Many of SunCrest's hundreds of homes teetering on the sides of the mountain separating Draper and Utah County never should have been built. Streets are too steep, and some have failed. Much of the development clings to hillsides that are unstable; getting enough water is a problem.
Draper City officials should have listened to U.S. Geological Survey scientists who have mapped all of Salt Lake and Utah counties and know which slopes cannot bear the weight and disturbance of construction. The Draper City Council should have stood its ground and refused to allow the original owner, SunCrest Development, to create homesites and a street plan and sell to unsuspecting buyers.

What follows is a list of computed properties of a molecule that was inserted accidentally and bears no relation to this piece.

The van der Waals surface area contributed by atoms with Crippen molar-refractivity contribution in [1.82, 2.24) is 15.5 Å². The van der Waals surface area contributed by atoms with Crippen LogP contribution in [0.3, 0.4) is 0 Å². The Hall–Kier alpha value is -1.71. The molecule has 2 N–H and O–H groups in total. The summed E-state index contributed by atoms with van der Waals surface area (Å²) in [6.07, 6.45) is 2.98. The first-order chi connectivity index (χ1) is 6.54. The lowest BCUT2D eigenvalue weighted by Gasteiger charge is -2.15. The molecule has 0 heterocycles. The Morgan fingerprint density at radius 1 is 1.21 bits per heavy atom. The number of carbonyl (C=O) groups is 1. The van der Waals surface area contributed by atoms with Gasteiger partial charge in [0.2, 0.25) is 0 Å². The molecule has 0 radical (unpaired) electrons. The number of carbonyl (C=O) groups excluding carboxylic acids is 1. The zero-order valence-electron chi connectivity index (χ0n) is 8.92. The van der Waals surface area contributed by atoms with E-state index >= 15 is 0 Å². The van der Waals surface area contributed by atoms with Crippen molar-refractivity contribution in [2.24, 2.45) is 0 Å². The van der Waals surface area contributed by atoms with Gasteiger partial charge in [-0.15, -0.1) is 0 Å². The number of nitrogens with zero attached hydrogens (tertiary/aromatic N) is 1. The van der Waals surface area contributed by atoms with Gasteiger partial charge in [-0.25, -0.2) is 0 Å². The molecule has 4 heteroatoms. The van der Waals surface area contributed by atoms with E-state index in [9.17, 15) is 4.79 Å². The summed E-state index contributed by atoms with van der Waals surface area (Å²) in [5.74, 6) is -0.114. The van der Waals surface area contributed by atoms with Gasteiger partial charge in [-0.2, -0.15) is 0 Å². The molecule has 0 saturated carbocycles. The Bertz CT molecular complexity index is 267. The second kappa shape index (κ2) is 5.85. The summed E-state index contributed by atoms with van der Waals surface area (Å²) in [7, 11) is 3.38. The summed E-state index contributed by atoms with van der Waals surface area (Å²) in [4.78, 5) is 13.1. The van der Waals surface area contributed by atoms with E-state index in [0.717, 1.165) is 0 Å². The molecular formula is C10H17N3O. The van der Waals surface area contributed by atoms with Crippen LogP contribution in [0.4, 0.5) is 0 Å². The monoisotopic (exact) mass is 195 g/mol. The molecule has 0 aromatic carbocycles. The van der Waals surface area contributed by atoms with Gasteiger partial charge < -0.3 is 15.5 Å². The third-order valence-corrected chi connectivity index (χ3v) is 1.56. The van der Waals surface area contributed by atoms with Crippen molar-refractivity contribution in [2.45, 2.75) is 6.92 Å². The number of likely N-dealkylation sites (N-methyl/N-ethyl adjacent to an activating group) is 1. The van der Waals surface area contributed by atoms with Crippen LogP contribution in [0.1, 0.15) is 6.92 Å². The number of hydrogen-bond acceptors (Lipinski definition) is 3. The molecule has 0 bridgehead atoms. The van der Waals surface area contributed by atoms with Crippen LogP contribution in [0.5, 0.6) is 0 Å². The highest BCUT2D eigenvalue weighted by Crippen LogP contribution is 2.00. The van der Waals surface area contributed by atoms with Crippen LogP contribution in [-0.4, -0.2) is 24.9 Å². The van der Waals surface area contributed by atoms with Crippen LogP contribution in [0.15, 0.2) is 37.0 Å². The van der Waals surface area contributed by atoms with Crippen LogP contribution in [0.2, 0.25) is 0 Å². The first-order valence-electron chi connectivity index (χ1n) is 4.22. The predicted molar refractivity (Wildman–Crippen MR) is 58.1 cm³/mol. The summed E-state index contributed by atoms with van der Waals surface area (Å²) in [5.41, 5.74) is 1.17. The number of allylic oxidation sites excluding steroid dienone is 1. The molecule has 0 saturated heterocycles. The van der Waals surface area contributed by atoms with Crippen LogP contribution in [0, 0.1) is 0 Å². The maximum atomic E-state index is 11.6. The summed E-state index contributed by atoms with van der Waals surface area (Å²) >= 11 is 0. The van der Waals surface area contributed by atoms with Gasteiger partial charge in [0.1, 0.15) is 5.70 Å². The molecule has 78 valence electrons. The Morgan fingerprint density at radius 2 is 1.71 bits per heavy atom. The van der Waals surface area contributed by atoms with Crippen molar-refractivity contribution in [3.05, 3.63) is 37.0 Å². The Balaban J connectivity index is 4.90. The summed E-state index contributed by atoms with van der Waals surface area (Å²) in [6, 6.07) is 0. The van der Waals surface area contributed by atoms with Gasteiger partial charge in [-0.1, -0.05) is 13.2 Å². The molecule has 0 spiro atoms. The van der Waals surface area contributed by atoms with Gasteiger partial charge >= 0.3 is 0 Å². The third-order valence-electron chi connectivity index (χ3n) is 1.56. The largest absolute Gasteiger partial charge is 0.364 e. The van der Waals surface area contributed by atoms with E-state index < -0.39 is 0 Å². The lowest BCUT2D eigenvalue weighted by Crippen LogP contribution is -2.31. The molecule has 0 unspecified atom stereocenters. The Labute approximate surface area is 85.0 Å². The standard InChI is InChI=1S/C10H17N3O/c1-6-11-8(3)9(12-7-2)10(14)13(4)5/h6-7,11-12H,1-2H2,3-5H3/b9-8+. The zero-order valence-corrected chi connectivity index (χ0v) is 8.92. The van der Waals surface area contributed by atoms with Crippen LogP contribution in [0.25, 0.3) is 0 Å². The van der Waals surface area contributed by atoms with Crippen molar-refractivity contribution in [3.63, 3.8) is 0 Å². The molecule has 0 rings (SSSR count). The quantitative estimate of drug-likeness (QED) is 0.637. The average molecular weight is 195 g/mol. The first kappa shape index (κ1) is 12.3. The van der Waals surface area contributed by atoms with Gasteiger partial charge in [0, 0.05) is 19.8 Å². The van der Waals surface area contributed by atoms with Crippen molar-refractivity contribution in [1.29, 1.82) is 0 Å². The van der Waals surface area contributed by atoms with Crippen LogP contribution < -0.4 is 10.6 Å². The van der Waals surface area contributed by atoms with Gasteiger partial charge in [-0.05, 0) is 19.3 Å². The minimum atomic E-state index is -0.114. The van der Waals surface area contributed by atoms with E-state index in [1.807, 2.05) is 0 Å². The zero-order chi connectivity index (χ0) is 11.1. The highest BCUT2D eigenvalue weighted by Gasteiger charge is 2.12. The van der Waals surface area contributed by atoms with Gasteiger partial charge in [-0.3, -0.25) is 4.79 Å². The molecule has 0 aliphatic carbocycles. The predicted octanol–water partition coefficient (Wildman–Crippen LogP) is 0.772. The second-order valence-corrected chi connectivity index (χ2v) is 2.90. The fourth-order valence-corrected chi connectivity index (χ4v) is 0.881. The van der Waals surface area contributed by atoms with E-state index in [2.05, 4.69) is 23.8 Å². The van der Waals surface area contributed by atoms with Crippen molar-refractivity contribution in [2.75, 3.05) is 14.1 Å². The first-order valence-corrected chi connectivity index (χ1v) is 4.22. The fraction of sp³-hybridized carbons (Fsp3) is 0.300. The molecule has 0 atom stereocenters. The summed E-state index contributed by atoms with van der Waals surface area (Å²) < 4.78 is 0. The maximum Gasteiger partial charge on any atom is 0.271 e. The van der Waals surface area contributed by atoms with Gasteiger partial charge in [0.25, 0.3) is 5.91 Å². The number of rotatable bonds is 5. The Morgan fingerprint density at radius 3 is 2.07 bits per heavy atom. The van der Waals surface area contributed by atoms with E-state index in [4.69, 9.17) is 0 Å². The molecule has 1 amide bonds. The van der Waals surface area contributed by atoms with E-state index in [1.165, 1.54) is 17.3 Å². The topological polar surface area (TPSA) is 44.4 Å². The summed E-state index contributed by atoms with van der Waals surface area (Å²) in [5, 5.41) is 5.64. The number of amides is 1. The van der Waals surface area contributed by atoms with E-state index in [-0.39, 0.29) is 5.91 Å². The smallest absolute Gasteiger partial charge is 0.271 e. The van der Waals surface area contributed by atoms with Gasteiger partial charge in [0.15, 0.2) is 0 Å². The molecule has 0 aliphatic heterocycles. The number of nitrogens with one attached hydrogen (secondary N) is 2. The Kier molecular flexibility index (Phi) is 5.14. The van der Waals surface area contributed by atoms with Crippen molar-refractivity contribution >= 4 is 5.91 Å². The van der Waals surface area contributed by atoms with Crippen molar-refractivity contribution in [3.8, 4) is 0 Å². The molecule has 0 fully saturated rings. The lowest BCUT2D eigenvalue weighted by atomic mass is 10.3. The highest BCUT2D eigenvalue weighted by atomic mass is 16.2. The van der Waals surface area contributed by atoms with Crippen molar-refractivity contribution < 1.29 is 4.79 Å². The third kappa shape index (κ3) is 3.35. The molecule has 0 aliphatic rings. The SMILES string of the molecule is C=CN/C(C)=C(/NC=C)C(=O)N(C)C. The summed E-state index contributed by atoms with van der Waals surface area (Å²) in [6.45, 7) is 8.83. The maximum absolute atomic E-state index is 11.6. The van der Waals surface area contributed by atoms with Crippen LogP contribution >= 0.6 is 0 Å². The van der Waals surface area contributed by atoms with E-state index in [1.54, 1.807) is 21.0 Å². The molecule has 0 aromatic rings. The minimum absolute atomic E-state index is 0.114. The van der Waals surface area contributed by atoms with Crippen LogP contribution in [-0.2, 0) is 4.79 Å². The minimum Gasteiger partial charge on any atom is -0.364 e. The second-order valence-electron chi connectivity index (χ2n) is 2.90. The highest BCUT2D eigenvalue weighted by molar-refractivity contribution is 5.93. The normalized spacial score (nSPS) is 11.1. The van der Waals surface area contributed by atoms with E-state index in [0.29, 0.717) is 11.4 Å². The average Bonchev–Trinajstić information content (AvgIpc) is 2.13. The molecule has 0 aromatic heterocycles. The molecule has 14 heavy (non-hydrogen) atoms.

The city erred again when it accepted ownership of streets in the subdivision without thorough testing of their stability and quality of construction. Draper has been in and out of court over the boondoggle for years, and repairing roads and fixing other problems has cost the city millions.